Avatar pulls that trickiest of hat tricks, earning perfect metascores of 100 from top critics in the nation’s 3 largest cities coast to coast: LA, Chicago, and now Manohla Dargis in New York:
…one of the pleasures of the movies is that they transport us, as Neytiri does with Jake, into imaginary realms, into Eden and over the rainbow to Oz.
If the story of a paradise found and potentially lost feels resonant, it‚Äôs because ‚ÄúAvatar‚Äù is as much about our Earth as the universe that Mr. Cameron has invented. But the movie‚Äôs truer meaning is in the audacity of its filmmaking.
Few films return us to the lost world of our first cinematic experiences, to that magical moment when movies really were bigger than life (instead of iPhone size), if only because we were children. Movies rarely carry us away, few even try. They entertain and instruct and sometimes enlighten. Some attempt to overwhelm us, but their efforts are usually a matter of volume. What‚Äôs often missing is awe, something Mr. Cameron has, after an absence from Hollywood, returned to the screen with a vengeance. He hasn‚Äôt changed cinema, but with blue people and pink blooms he has confirmed its wonder.
With 32 critics weighing in, Avatar can now confidently claim its place among the best-reviewed movies of the year. It might be worth remembering that most of us felt The Dark Knight’s stellar metascore of 82 would be enough to vault it into the Best Picture circle. Avatar stands at 84.
Manola Dargis talks about the impact of 3D after the cut.
It‚Äôs a world that looks as if it had been created by someone who‚Äôs watched a lot of Jacques Cousteau television or, like Mr. Cameron, done a lot of diving. It‚Äôs also familiar because, like John Smith in ‚ÄúThe New World,‚Äù Terrence Malick‚Äôs retelling of the Pocahontas story, Jake has discovered Eden.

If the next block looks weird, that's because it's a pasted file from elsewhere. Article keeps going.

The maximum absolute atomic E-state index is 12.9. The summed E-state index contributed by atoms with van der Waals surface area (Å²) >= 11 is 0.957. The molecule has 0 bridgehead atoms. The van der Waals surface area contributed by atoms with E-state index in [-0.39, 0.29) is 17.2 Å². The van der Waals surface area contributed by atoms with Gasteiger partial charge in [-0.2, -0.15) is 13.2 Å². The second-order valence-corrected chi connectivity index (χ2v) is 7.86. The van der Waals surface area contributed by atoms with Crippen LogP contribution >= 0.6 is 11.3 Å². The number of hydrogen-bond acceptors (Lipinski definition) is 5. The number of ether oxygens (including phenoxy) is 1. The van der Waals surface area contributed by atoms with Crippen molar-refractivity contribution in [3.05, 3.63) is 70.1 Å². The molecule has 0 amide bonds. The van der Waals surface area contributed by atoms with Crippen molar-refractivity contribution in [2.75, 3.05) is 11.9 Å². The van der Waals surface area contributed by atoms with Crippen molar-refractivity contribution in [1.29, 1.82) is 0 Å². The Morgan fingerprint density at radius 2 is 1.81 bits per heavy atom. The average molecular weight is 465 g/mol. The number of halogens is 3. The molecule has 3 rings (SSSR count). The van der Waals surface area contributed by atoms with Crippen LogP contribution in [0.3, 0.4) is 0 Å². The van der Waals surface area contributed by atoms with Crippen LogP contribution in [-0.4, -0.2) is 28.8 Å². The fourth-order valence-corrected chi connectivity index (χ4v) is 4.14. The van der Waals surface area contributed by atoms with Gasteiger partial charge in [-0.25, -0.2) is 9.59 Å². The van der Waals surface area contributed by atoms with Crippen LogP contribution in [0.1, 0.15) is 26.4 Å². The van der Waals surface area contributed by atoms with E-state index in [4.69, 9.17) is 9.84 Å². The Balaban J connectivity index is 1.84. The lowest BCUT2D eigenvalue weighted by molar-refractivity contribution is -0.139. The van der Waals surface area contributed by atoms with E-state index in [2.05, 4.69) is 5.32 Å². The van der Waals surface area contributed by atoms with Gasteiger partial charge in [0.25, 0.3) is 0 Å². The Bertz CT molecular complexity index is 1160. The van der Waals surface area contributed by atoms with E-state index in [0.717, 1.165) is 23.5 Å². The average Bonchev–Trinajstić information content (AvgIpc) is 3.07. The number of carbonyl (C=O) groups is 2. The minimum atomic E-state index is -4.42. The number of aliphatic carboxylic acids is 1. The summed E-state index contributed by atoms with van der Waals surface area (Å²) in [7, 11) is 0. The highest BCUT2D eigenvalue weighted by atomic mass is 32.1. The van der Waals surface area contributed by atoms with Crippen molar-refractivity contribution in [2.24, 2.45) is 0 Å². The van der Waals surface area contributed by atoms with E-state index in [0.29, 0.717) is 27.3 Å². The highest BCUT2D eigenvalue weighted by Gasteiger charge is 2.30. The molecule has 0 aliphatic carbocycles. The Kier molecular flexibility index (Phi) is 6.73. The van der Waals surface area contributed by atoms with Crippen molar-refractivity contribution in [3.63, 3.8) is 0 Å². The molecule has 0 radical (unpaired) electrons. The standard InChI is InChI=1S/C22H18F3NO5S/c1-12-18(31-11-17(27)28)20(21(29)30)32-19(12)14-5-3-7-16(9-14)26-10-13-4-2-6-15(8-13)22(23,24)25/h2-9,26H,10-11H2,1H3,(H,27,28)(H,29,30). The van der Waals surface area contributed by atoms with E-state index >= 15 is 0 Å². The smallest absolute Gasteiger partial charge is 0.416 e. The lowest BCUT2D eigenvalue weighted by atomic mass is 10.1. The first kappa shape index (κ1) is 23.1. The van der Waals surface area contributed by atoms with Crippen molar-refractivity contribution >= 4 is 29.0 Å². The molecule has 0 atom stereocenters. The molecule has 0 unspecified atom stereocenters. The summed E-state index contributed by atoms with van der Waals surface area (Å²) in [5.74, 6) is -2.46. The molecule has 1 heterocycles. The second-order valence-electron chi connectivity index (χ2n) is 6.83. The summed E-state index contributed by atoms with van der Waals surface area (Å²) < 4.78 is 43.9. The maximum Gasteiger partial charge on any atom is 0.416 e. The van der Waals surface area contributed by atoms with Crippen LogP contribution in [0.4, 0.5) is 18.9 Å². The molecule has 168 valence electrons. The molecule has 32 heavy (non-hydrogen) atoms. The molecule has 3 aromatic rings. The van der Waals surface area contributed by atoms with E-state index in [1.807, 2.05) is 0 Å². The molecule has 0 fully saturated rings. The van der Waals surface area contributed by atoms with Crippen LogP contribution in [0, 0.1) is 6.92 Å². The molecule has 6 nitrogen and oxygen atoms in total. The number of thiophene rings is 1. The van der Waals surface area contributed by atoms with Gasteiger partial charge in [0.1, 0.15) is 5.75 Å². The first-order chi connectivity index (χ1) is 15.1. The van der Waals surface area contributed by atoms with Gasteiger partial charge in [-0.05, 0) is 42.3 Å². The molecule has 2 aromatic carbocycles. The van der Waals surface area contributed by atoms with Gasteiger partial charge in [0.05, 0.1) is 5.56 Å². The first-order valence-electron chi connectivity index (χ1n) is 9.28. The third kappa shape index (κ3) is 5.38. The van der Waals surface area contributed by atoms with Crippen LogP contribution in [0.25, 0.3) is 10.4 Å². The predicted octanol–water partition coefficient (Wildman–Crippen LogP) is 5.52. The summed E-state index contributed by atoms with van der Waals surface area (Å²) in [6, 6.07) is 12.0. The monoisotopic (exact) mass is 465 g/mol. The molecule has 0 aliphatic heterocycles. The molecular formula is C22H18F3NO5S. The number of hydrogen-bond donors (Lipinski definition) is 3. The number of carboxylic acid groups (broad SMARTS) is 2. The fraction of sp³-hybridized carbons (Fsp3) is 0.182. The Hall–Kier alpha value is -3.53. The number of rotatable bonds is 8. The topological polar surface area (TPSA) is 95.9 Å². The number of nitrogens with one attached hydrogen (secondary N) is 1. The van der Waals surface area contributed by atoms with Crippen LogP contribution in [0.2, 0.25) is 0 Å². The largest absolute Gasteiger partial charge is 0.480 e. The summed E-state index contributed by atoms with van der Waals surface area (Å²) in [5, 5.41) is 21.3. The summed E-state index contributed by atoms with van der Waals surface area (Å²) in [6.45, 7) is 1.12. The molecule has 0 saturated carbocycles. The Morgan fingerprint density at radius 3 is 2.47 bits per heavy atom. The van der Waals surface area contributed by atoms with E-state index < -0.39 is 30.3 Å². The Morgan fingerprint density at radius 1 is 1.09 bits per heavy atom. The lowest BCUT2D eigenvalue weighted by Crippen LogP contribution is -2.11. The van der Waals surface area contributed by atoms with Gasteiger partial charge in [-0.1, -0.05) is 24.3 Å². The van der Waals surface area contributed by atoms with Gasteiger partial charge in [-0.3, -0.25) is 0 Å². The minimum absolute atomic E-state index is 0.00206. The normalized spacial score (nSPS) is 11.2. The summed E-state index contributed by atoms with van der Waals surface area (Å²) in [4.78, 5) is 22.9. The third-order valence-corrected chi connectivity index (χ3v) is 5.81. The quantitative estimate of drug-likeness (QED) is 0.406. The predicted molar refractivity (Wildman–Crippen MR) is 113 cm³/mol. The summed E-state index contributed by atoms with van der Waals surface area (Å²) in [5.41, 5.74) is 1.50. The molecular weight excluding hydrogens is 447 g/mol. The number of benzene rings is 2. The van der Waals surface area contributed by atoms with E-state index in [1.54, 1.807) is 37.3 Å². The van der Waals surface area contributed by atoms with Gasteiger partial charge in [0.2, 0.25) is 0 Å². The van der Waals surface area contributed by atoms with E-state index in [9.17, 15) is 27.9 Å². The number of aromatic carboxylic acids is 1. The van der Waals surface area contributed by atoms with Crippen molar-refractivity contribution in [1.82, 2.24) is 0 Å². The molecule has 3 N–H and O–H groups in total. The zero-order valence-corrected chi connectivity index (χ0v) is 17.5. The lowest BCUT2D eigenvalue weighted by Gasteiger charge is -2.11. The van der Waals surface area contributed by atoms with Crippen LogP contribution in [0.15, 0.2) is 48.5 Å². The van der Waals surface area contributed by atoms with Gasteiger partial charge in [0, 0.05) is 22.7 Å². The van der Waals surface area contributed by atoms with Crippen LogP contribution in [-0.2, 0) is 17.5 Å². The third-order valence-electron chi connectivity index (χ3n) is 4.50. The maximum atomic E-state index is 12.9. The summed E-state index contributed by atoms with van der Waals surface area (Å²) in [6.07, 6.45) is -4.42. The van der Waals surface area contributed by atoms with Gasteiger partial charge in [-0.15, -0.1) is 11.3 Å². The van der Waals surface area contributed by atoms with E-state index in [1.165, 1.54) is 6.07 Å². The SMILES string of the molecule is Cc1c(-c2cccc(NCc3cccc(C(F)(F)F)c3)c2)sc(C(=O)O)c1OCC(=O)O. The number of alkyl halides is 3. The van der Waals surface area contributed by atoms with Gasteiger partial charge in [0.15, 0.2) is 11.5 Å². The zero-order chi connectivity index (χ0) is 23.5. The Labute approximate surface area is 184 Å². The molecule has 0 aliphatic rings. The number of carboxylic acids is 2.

An Eden in three dimensions, that is. In keeping with his maximalist tendencies, Mr. Cameron has shot ‚ÄúAvatar‚Äù in 3-D (because many theaters are not equipped to show 3-D, the movie will also be shown in the usual 2), an experiment that serves his material beautifully. This isn‚Äôt the 3-D of the 1950s or even contemporary films, those flicks that try to give you a virtual poke in the eye with flying spears. Rather Mr. Cameron uses 3-D to amplify the immersive experience of spectacle cinema. Instead of bringing you into the movie with the customary tricks, with a widescreen or even Imax image filled with sweeping landscapes and big action, he uses 3-D seemingly to close the space between the audience and the screen. He brings the movie to you.
A quick look at one measure of critics’ esteem, with the matascore rankings of the mainstream narrative films in English most often touted as BP contenders:
94 – The Hurt Locker
91 – No Country for Old Men (for comparison)
88 – Up
86 – Slumdog Millionaire (for comparison)
85 – An Education
84 – Avatar
83 – Fantastic Mr. Fox
83 – Star Trek
83 – Crazy Heart
83 – Up in the Air
82 – TDK (for comparison)
81 – District 9
80 – Coraline